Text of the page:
Energy Efficiency Efforts in U.S. Buildings Should Focus on Improvements in Regulation and Financing

New Case Study Paper By the Economist Intelligence Unit (EIU) and the Global Buildings Performance Network (GBPN) Identifies Key Strategies for Scaling Up Efficiency

In the United States, buildings account for 41% of primary energy consumption, more than the transport or industrial sectors. Tackling rising energy consumption in U.S. buildings will require a more coordinated and coherent approach to energy efficiency codes and regulation, one that is more focused on retrofits - where most potential gains lie. It is also crucial to develop new financing mechanisms that help institutional investors assess the risks associated with energy-efficient projects.

These are the key findings from an Economist Intelligence Unit report, Achieving scale in the US: A view from the construction and real estate sectors, commissioned by the GBPN in collaboration with its U.S. Hub, the Institute for Market Transformation (IMT) and in partnership with the World Business Council for Sustainable Development (WBCSD).

Other findings include:

  • Energy efficiency regulation in the U.S. is patchy, confusing, and inconsistent. Building codes and other policies are too focused on new builds and often differ between states—and sometimes within them. As a result, the majority of U.S. companies manage energy efficiency at the building level rather than at the portfolio level.
  • Innovative financing offers opportunities to achieve greater scale. Aggregating projects across and within sectors through green banks and large mortgage financing organizations allows for a more efficient allocation of capital and would likely attract large institutional investors.
  • Both the public and the private sectors must work to address the data challenge. Data on energy efficiency performance is limited, unshared, and often inconsistent between measurements. Institutional investors require standardized data on the energy and financial performance of projects.
  • Co-benefits of energy efficiency retrofits include higher occupancy rates and higher tenant retention. While many of these co-benefits like reduced carbon emissions have yet to be priced into the market, some - for example, greater comfort - are almost immediately tangible for both companies and their customers.

“This Case Study report about the U.S. is a follow-up to the EIU global report we published last October, Energy efficiency and energy savings – a view from the building sector. U.S. business leaders in real estate and construction are less likely to accept reducing CO2 emissions associated with their business as a core responsibility. The survey found 60% of U.S. survey respondents consider climate change a core business responsibility while more than 80% are of that opinion in China, Europe, and India,” said Peter Graham, GBPN Executive Director. “While a majority of U.S. business leaders are implementing efficiency measures in their buildings, to encourage greater investments we need more consistent and ambitious policy direction by U.S. policy makers.”, noted Peter Graham.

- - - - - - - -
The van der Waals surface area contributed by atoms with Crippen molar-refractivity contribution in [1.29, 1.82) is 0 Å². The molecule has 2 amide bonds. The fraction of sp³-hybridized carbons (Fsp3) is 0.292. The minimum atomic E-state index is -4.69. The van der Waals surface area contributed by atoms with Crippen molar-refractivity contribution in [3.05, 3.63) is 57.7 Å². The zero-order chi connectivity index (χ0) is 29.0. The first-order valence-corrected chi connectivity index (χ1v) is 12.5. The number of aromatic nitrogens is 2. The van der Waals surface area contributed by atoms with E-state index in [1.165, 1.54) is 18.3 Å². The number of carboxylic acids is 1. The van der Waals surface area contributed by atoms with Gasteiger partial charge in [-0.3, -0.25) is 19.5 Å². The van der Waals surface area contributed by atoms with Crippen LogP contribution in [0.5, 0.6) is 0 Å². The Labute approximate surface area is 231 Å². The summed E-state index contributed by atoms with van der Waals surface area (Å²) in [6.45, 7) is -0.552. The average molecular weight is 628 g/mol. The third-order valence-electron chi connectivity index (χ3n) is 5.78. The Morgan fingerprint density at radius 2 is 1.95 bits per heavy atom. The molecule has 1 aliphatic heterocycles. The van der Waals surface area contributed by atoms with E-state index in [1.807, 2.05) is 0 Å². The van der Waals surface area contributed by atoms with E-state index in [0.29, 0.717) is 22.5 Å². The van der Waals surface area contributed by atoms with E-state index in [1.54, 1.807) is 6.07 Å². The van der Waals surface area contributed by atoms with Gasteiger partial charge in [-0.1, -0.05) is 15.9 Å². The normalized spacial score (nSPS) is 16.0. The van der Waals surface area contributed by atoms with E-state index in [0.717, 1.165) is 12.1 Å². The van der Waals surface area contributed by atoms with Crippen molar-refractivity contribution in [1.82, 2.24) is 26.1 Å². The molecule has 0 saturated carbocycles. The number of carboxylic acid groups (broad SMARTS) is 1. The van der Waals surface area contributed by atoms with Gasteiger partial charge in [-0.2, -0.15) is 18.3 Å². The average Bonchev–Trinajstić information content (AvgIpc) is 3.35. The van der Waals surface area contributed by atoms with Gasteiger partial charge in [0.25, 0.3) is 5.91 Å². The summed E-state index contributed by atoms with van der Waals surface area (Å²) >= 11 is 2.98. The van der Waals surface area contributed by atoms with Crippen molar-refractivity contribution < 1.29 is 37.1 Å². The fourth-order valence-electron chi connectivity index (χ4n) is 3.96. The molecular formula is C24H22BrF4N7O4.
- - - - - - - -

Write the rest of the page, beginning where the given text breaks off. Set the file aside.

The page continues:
"The challenges to scaling up energy efficiency in the U.S. are different from many other countries," said Jayson Antonoff, U.S. Director of the GBPN. "Most building codes and regulations here are adopted and enforced at the local level, creating a fragmented and inconsistent policy landscape." Antonoff continued: "Though there is a great potential for energy savings in retrofits, this research by the EIU--and GBPN's own discussions with high-level leaders in the public and private sectors—also points to the need for more standardized and accessible data to make the case for energy efficiency, and the importance of the often overlooked side benefits or 'co-benefits' of efficiency, such as improved comfort and productivity."

Analysis and Recommendations from the GBPN network - Watch the video: 









Other formats of this report:

Also consult the October global report:

About IMT

The Institute for Market Transformation (IMT) is a Washington, DC-based non-profit organisation dedicated to promoting energy efficiency, green building, and environmental protection in the United States and abroad. Much of IMT’s work addresses market failures that inhibit investment in energy efficiency.


This report is part of a series of case study reports by the EIU commissioned by the GBPN in collaboration with its Regional Hubs and Partners about invvesting in energy efficiency in buildings in China, Europe, India and the U.S. (Our Network).